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Everyone has an excuse for why their life didn't turn out the way they wanted. Sometimes they blame their gender, social background, skin tone, or even their lack of stature. Even people widely regarded by others as blindingly successful feel that but for... (fill in the blank) ... their true worth would have been recognised and rewarded. Dissatisfaction with life is natural, essential even for the progress of humankind. Otherwise, music would still consist only of banging two rocks together. Where the excuses get toxic is when they lead to division and so-called reverse discrimination. Two wrongs don't make a right. All discrimination is wrong and ultimately harmful.

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If one more motorist who runs me down or almost runs me down announces "I didn't see you", I'm going to drag him or her out and beat them savagely. They didn't see me because they weren't looking. Too many motorists only pay attention to what other motorists are doing to the exclusion of everything else. Yesterday I had eight or nine vehicles ignore the flashing lights on pedestrian crossings that should have stopped them. I'm not sure whether it was five or six vehicles zoomed past, one actually accelerating, at the first crossing. The third guy at second crossing half an hour later only just missed me as he accelerated to follow the first two in turning onto the road despite the crossing lights being activated. Motor vehicles weigh a lot and the physics says that if they hit a pedestrian or cyclist there will be a surprising amount of damage done to bicycles, internal organs and bones at even low speed. Driving involves a degree of care which fewer and fewer people these days seem prepared to exercise. The fact that someone didn't mean to kill or veggie me and is sorry is not really going to be much of a comfort.

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What is a “suspected shooting”? Either shots were fired or they were not. And yet the BBC is comfortable reporting a suspected shooting. Sometimes it seems that the world is becoming mired in ignorance and stupidity. How else can the standing ovation for an ex-SS man in the Canadian House of Commons during a visit by Ukrainian president Volodymr Zelenskyy just over a week ago be explained. His acclamation as a “Canadian war hero” also takes some explaining. And how can something be “pretty unique”. It is either unique or it is not. The ignorance extends to adjectives. Why Italy Prime Minister. Why nor Italian Prime Minister. Could be because so many so-called journalists don’t know the adjective? Of course few of the people who cover Scottish matters for the London-based BBC programmes are Scottish. But Our Scotland Correspondent jars for me. Why not Scottish Affairs reporter or something like that?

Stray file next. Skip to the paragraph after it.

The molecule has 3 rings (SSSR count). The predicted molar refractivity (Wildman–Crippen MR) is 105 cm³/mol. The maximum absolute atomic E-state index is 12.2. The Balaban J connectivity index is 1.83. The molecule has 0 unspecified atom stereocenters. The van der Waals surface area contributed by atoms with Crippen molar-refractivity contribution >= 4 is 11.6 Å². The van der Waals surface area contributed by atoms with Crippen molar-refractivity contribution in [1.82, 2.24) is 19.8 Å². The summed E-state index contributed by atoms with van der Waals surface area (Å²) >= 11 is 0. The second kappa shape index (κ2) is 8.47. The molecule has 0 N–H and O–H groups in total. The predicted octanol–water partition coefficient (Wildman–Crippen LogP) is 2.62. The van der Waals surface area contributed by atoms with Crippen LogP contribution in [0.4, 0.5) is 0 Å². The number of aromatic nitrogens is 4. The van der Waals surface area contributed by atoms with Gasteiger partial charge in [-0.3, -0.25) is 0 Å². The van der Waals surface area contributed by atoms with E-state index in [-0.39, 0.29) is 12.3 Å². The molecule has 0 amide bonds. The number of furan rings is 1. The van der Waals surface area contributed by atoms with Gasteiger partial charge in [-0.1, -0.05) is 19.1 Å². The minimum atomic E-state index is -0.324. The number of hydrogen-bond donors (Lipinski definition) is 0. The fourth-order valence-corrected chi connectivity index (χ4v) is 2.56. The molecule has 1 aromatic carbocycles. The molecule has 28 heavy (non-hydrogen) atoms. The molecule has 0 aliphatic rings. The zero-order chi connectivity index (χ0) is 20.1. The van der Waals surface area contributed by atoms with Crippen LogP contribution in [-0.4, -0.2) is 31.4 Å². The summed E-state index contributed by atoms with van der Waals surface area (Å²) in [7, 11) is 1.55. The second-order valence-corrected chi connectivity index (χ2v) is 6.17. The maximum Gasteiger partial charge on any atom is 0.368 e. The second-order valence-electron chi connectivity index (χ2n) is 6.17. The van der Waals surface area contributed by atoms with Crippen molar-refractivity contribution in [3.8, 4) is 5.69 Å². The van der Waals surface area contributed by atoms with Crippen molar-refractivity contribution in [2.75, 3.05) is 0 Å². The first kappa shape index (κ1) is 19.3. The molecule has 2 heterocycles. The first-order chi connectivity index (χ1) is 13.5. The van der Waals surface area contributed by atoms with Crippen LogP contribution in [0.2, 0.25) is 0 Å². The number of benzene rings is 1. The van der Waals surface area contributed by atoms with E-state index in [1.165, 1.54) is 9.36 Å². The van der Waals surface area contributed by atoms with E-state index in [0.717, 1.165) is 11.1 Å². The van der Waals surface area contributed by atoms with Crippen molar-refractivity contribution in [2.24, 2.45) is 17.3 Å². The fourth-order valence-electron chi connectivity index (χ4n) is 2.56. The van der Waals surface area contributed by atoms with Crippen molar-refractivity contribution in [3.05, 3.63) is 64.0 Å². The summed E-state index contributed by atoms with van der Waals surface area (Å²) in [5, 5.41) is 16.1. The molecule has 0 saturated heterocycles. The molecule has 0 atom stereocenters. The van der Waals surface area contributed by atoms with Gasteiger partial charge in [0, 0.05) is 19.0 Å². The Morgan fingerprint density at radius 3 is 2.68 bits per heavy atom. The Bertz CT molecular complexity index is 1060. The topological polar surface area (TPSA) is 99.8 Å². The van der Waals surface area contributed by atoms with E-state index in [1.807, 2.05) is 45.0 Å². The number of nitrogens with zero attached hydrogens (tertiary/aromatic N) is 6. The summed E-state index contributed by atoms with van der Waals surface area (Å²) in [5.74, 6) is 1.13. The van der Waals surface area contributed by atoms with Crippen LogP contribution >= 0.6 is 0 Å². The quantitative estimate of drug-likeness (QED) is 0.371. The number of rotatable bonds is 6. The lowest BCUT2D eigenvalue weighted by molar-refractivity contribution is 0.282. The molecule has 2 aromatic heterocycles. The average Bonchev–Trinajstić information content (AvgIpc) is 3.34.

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Striking up a conversation with the person sitting next you at the beginning of a long journey can be a risky business. I believe everyone has at least one good story. But maybe the chances of it coming out during a casual conversation on a bus, train or plane are slim. Most often the conversation dies out to the embarrassment of both parties. Many people seem to forestall conversation by putting on headphones almost as soon as they sit down. That's not to say I haven't got lucky a couple of times. Once the Australian woman next to me turned out to be the sister of a girl I was at high school with. When their parents split, one girl stayed in Australia with her mum while the other returned to Scotland with her dad. Another time the guy next to me worked with a former colleague of mine. Sadly my seat mate was flying to Scotland to be at his Dad's deathbed. And there was the rail journey to Inverness. For some reason the carriages were the old fashioned compartments with four seats facing each other and a long narrow corridor down one side, or perhaps doors opening directly out onto the platform . I deliberately didn't start up a conversation with the only other occupant of the compartment until we were only half an hour, 45 minutes, from Inverness. What a mistake. The guy was incredibly interesting and amusing. I have no doubt he would have been incredibly interesting and amusing from the moment we left Edinburgh or Glasgow, I forget which.

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Three things struck me when I used to cover Hebburn Magistrates Court. Actually, four things. I decided that if I ever committed a crime I would flee to Scotland and commit another, bigger, crime rather than face England's medieval justice system - magistrates court was only slightly fairer than trial by combat. And I think it was while I was working as a reporter in South Tyneside that I was finally older than most of the accused. Thirdly, the number of crooks who were let off Scot-free provided they fulfilled their supposed "career dream" of joining the Army before their case was called again was noteworthy. If Hebburn Mags was anything to go by, The Light Infantry must have been composed of 80% house-breakers. The fourth thing was how many of my neighbours from north of the Tyne were caught thieving in Hebburn or Jarrow south of the river. It took me a couple of months to work out where I lived was next to a former railway goods yard and for generations whole families had made a living stealing from it. The closure of the goods yard meant the young generation had been forced further afield to pillage.

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